Rex discusses how the pandemic has impacted our clients; implications of the election; parallels between betting on sports and investing; and mistakes investors make. The interview is just under 5 minutes. Thanks to 680thefan.com for the air time.
Fiduciary (noun): a person to whom property or power is entrusted for the benefit of another.
Recently, the “fiduciary rule” has been in the news. As the home page on our website says “We hold ourselves out as professionals and fiduciaries meaning that it is our legal and ethical duty to put your interests ahead of our own.” We hope that is clear to you.
What’s clear to us is that a lot of investors have more trust in their advisors than is warranted. Brokers and advisors are not always required to put their clients’ interests first. There have been unsuccessful efforts to change this. As reported by CNBC:
The 5th Circuit Court of Appeals ruled on March 15 that the Labor Department overstepped its authority by creating the so-called fiduciary rule, parts of which went into effect last year. In general, the rule requires advisors and brokers to put their clients’ interests before their own when advising on retirement accounts such as 401(k) plans and individual retirement accounts.
Advisors and brokers do not have to put their clients’ interests first. In our opinion this can lead to higher fees and less appropriate investments.
If you have questions, let us know. If you know someone who could benefit from our services and fiduciary standard, we’d like to know that too.
What is home country bias? How can it hurt your investment performance? How do you recognize it? How can you neutralize it?
At the time of this writing, we expect higher returns from non-US stocks than U.S. stocks. We are writing this out of concern that home country bias may hurt investors’ performance. We stop short of saying that investors shouldn’t be biased; rather, we believe investors should be conscious of home country bias and comfortable with its effects if they are going to be biased.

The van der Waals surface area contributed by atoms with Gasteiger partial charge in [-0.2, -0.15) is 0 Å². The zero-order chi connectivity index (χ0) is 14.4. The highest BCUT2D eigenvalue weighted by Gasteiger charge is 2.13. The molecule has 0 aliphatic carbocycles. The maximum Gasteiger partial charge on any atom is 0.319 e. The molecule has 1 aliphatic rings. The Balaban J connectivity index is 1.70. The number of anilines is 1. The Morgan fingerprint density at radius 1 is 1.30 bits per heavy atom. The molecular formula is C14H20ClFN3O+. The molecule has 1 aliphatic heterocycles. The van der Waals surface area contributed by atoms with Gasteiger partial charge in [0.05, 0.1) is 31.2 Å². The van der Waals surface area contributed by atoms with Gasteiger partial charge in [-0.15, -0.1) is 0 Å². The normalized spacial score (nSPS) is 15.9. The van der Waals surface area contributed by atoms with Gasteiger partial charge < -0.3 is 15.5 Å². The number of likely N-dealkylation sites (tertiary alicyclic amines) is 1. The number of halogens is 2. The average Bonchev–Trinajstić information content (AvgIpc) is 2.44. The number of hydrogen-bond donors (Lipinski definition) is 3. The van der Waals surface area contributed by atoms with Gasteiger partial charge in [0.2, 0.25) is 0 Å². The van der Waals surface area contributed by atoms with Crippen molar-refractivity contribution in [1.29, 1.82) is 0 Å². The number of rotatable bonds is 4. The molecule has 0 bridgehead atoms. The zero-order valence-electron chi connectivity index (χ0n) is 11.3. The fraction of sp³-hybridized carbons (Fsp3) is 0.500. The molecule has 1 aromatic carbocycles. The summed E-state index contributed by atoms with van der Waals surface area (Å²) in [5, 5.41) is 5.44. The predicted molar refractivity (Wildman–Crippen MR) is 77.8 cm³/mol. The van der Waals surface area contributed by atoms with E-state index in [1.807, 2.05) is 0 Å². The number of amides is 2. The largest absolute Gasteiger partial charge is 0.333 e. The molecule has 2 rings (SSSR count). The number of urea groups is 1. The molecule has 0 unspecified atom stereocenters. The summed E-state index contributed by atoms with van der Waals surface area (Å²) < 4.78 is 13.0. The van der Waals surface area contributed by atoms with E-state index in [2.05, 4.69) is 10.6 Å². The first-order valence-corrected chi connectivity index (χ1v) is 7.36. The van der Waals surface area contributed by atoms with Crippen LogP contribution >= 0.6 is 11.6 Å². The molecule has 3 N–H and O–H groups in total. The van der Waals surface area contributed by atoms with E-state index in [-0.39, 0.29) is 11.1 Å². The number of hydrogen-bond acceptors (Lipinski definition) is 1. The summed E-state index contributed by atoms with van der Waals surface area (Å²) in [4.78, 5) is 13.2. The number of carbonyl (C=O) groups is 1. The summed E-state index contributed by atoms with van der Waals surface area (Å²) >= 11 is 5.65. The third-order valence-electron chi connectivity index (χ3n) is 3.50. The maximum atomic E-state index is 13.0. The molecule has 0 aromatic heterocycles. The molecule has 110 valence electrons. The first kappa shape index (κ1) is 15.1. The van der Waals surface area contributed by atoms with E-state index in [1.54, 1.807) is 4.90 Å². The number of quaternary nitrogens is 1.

What is home country bias (HCB)? It’s the tendency for investors to prefer investments in their domestic market. For example, U.S. investors tend to prefer U.S. investments.
How prevalent is HCB? According to a study by Vanguard, U.S. investors have about 80% of their equity investments in the U.S. despite the fact that U.S. equities are only about 50% of the global equity market. This is also true globally: Australians allocate 66% of their investments to their home country versus a global market weight of 2%; in Japan it is 55% versus 7%; in the U.K.it is 26% versus 7%.
Why might a HCB hurt you? When U.S. stocks underperform markets in other countries, over-weighting U.S. stocks will detract from your performance. That’s pretty obvious. Some will also argue that global diversification is less risky than concentrating on your home market. That may be, but the advantage is small given that the U.S. market has historically tended to exhibit less volatility than foreign markets. Of course, HCB helps your portfolio when the U.S. market is outperforming.
Here are the ten year return expectations from Research Affiliates as of July 31, 2017:
|U.S. Large (S&P 500)||2.6%|
|Emerging (a.k.a. Developing)||8.7%|
International developed includes countries such as Germany, France, Japan and the U.K. Emerging includes China, Russia and Brazil. Source: Research Affiliates
A global stock investor holding 50% US, 40% international developed, and 10% emerging (which is close to the global market value weights) would have a 5.3% expected return as compared to an investment in the S&P 500 with a 2.6% expected annual return. If the investor has 60% of their portfolio in equities, they would expect an additional 1.6% annually. This increased return would add about 15% to an investor’s portfolio (before taxes and inflation) over the 10 years due to compounding.